(Response to my friend J. Tom Hnatow's lamentation and musings
on the suicide of front man Scott Hutchison of Frightened Rabbit)

Any artist-- painter, actor, musician, comedian, writer-- carries that mixed blessing/curse of creativity and sensitivity that MUST find release in expression via their particular gift/ability to create art. That drawing/sculpture/soliloquy/joke/song HAS to come out, and that need to get it out in front of others both drives, nourishes and torments the artist.

People endowed with/afflicted by talent and creativity carry a burden that others, without it, will never know or fully understand-- because they are more sensitive to things in general. People lacking that sensitivity have no idea what it's like to be driven to scratch that itch-- much less what the itch feels like.

Sometimes the reward for adhering to this process is immense-- adulation, fame, exposure, gallery and theater retrospectives, and the awards one might receive: Oscars, Tonys, Grammys, etc., etc... More often, it doesn't happen, and the artist just toils away for years and years, striving to continue making... whatever it is that propelled them into expressing their art in the first place.

What's the reward for THOSE people? The ones who don't score big, who never get a world or national tour, a studio contract, or even a newspaper article or podcast interview, much less becoming a household name or even a headliner? It's got to be the sheer love of the process, itself, yeah? The reward is simply the doing of the thing, and taking pride and pleasure in the ritual and the performance, eh? The deep breath backstage, and repeating your lines in your head before the curtain goes up; the minutes of vocal warm-up; reviewing your list of bits/jokes/songs; selecting the paint colors or block of wood/marble; tuning that guitar and adjusting your strap. Then you step up and...do it.

You may or may not wow them, and the performance/drawing/story/tune may or may not be one of the better ones you ever deliver, but you managed to get it out-- so, there's that. The itch subsides for a bit, at least. You showed up, did your thing, and delivered as promised. Whether or not it blows anyone away is often way beyond your control.

It's all a crapshoot, isn't it? Hasn't every artist known the feeling of just KILLING in a performance or the flawless execution of their work, when they give their all and produce something they know is the best they're capable of, only to have an audience respond with, "Meh..."-- and the crippling let-down that brings? Or the flip side of that, when (on some tapped-out, stressful, less than ideal, got a shitty head cold kinda day) they struggle to produce something that they come to realize is mediocre or half-hearted, and it gets lapped up and fawned over like it was gold? ("Really? You all dug THAT piece of shit work? Why do I bother..?")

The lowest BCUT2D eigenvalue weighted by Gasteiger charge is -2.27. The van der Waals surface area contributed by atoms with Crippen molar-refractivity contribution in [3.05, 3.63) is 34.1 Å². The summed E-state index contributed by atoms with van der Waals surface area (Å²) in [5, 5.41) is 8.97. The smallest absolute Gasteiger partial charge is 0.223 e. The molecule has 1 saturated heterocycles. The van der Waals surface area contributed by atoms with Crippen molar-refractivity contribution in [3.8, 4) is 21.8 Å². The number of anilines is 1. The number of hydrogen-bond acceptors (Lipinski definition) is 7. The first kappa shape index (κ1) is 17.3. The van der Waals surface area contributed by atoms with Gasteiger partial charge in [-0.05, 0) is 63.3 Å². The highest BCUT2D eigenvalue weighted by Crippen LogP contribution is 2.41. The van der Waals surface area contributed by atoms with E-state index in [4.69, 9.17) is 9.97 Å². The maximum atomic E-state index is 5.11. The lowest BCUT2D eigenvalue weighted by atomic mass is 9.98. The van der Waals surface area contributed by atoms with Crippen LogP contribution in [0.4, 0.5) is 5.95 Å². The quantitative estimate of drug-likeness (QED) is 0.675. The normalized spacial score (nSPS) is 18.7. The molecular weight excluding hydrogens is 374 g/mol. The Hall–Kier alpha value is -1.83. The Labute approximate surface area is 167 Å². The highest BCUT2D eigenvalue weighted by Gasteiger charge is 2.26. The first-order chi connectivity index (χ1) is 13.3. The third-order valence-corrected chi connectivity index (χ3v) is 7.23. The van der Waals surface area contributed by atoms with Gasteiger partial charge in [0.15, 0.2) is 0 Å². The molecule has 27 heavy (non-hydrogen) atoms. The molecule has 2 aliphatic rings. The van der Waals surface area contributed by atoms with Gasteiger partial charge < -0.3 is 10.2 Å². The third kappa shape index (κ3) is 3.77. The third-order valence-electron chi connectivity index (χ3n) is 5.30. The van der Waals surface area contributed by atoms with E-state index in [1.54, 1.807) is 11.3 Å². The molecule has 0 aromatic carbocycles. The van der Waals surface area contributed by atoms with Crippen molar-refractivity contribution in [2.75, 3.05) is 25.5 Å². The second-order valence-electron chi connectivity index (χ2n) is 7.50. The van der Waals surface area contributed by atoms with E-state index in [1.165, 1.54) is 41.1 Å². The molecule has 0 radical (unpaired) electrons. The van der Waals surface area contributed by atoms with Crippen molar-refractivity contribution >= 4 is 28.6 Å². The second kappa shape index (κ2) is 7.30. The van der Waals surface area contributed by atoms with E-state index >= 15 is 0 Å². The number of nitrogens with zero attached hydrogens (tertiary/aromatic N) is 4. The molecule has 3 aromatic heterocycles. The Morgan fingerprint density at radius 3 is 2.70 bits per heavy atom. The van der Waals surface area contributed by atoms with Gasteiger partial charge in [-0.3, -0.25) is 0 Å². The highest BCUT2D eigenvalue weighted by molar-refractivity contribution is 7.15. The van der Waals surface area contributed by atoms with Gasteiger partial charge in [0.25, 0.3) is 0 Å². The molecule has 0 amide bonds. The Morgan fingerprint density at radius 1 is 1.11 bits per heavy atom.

Given the capricious nature of the General Public, and their fickle and impossible-to-comprehend tastes, it's a wonder that ANY artist manages to survive past his or her first public effort. Every day there's the possibility you'll disappoint or just fail to rouse any real enthusiasm from your intended audience, but you do it anyway. It's that, or go and sell tires or shrubbery or something.

That drive to express one's art creates the emotional landscape for that inner turmoil, anxiety and depression-- the need for validation and acceptance, the barometer of artistic achievement and self-worth, and it fairly screams "LOVE ME! APPRECIATE ME!" It's a way to channel that sensitivity and feed the impulses that other, less sensitive folks just don't have. It can reward you or disappoint you, but you do it because you must. If you're really good or clever or lucky, it lasts and nourishes you. If things don't go your way, maybe you abandon it and find something else to fill the void.

George Mallory (who never painted a picture, performed a pantomime, told a joke or sang a song that I know of) expressed it best when he was asked why he felt compelled to summit Mt. Everest in 1923. He replied, "Because it's there." I'm guessing he had a few moments of doubt and fear, maybe a certain hesitation as he considered he might not be up to it, after all-- or some sphincter-puckering shortness of breath when he lost his footing on some icy patch of the steep rock face. He managed his anxiety, somehow-- without Xanax or Valium.

He had the drive to climb the damn thing, though, didn't he? AND let's not forget... he had Sherpas! They carried food and tents and ropes and stuff, so he wasn't alone or without support. All of us out here in your audience-- and in your ever-widening circle of friends-- are your Sherpas, pal. Never forget that. Everyone needs at least a few good emotional Sherpas. We've got some nice soup for you back at base camp, and dry socks. Climb well. Here's your goggles. Get out there.

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